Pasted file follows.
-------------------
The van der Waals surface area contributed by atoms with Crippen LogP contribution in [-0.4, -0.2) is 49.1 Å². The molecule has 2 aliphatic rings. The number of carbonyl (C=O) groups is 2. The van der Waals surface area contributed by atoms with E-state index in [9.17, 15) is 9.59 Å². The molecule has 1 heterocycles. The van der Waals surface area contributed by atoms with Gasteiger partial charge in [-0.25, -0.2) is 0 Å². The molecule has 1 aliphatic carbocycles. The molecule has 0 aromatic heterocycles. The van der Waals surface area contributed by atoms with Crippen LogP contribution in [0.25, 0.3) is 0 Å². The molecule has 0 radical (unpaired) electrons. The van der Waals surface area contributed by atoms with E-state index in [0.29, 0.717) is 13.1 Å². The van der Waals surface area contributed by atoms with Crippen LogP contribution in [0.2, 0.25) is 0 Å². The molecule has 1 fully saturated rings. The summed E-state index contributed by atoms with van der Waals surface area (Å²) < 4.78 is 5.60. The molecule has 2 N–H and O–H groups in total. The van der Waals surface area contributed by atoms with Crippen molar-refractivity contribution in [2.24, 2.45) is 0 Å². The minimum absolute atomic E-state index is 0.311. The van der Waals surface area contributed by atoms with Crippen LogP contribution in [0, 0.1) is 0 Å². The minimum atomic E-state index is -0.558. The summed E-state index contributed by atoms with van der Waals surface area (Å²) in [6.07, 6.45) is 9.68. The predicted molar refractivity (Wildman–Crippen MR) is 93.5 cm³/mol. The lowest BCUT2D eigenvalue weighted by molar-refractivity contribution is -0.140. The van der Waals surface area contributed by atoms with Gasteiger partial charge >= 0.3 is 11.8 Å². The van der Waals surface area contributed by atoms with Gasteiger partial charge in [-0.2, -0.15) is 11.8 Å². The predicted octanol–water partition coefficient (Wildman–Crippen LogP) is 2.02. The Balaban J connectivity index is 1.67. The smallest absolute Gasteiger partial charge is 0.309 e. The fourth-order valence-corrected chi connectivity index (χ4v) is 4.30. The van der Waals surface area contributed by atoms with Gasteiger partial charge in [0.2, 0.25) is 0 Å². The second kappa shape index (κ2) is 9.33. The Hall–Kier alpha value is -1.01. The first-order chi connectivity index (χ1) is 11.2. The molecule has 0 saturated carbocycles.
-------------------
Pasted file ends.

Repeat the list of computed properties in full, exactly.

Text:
The van der Waals surface area contributed by atoms with Crippen LogP contribution in [-0.4, -0.2) is 49.1 Å². The molecule has 2 aliphatic rings. The number of carbonyl (C=O) groups is 2. The van der Waals surface area contributed by atoms with E-state index in [9.17, 15) is 9.59 Å². The molecule has 1 heterocycles. The van der Waals surface area contributed by atoms with Gasteiger partial charge in [-0.25, -0.2) is 0 Å². The molecule has 1 aliphatic carbocycles. The molecule has 0 aromatic heterocycles. The van der Waals surface area contributed by atoms with Crippen LogP contribution in [0.25, 0.3) is 0 Å². The molecule has 0 radical (unpaired) electrons. The van der Waals surface area contributed by atoms with E-state index in [0.29, 0.717) is 13.1 Å². The van der Waals surface area contributed by atoms with Crippen LogP contribution in [0.2, 0.25) is 0 Å². The molecule has 1 fully saturated rings. The summed E-state index contributed by atoms with van der Waals surface area (Å²) < 4.78 is 5.60. The molecule has 2 N–H and O–H groups in total. The van der Waals surface area contributed by atoms with Crippen molar-refractivity contribution in [2.24, 2.45) is 0 Å². The minimum absolute atomic E-state index is 0.311. The van der Waals surface area contributed by atoms with Crippen LogP contribution in [0, 0.1) is 0 Å². The minimum atomic E-state index is -0.558. The summed E-state index contributed by atoms with van der Waals surface area (Å²) in [6.07, 6.45) is 9.68. The predicted molar refractivity (Wildman–Crippen MR) is 93.5 cm³/mol. The lowest BCUT2D eigenvalue weighted by molar-refractivity contribution is -0.140. The van der Waals surface area contributed by atoms with Gasteiger partial charge >= 0.3 is 11.8 Å². The van der Waals surface area contributed by atoms with Gasteiger partial charge in [-0.2, -0.15) is 11.8 Å². The predicted octanol–water partition coefficient (Wildman–Crippen LogP) is 2.02. The Balaban J connectivity index is 1.67. The smallest absolute Gasteiger partial charge is 0.309 e. The fourth-order valence-corrected chi connectivity index (χ4v) is 4.30. The van der Waals surface area contributed by atoms with Gasteiger partial charge in [0.2, 0.25) is 0 Å². The second kappa shape index (κ2) is 9.33. The Hall–Kier alpha value is -1.01. The first-order chi connectivity index (χ1) is 11.2. The molecule has 0 saturated carbocycles.